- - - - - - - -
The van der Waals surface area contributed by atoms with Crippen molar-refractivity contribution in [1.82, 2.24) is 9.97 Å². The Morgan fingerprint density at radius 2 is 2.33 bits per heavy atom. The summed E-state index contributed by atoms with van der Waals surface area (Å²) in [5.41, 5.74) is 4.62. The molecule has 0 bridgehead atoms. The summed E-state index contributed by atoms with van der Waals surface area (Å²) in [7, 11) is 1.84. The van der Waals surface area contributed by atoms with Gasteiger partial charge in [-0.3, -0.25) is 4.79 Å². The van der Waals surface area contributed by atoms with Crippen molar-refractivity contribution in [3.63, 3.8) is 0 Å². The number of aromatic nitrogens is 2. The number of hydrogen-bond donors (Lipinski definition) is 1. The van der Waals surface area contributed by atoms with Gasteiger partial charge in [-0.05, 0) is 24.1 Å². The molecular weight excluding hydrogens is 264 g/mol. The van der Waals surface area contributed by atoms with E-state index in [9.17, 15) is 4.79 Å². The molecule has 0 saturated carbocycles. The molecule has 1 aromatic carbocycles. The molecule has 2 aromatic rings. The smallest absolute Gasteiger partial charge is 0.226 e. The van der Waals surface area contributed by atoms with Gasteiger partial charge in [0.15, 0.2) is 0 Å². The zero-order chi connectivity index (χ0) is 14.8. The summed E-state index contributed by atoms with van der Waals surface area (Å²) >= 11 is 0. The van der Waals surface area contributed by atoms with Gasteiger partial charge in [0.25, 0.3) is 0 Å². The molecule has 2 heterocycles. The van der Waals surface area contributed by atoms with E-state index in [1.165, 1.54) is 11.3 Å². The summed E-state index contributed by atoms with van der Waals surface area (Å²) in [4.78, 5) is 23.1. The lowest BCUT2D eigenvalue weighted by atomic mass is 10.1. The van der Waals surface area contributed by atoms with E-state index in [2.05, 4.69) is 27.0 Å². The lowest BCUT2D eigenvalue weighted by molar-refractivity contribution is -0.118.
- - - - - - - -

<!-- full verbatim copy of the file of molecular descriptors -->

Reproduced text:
The van der Waals surface area contributed by atoms with Crippen molar-refractivity contribution in [1.82, 2.24) is 9.97 Å². The Morgan fingerprint density at radius 2 is 2.33 bits per heavy atom. The summed E-state index contributed by atoms with van der Waals surface area (Å²) in [5.41, 5.74) is 4.62. The molecule has 0 bridgehead atoms. The summed E-state index contributed by atoms with van der Waals surface area (Å²) in [7, 11) is 1.84. The van der Waals surface area contributed by atoms with Gasteiger partial charge in [-0.3, -0.25) is 4.79 Å². The van der Waals surface area contributed by atoms with Crippen molar-refractivity contribution in [3.63, 3.8) is 0 Å². The number of aromatic nitrogens is 2. The number of hydrogen-bond donors (Lipinski definition) is 1. The van der Waals surface area contributed by atoms with Gasteiger partial charge in [-0.05, 0) is 24.1 Å². The molecular weight excluding hydrogens is 264 g/mol. The van der Waals surface area contributed by atoms with E-state index in [9.17, 15) is 4.79 Å². The molecule has 0 saturated carbocycles. The molecule has 1 aromatic carbocycles. The molecule has 2 aromatic rings. The smallest absolute Gasteiger partial charge is 0.226 e. The van der Waals surface area contributed by atoms with Gasteiger partial charge in [0.15, 0.2) is 0 Å². The zero-order chi connectivity index (χ0) is 14.8. The summed E-state index contributed by atoms with van der Waals surface area (Å²) >= 11 is 0. The van der Waals surface area contributed by atoms with Gasteiger partial charge in [0.25, 0.3) is 0 Å². The molecule has 2 heterocycles. The van der Waals surface area contributed by atoms with E-state index in [1.165, 1.54) is 11.3 Å². The summed E-state index contributed by atoms with van der Waals surface area (Å²) in [4.78, 5) is 23.1. The lowest BCUT2D eigenvalue weighted by atomic mass is 10.1. The van der Waals surface area contributed by atoms with E-state index in [2.05, 4.69) is 27.0 Å². The lowest BCUT2D eigenvalue weighted by molar-refractivity contribution is -0.118.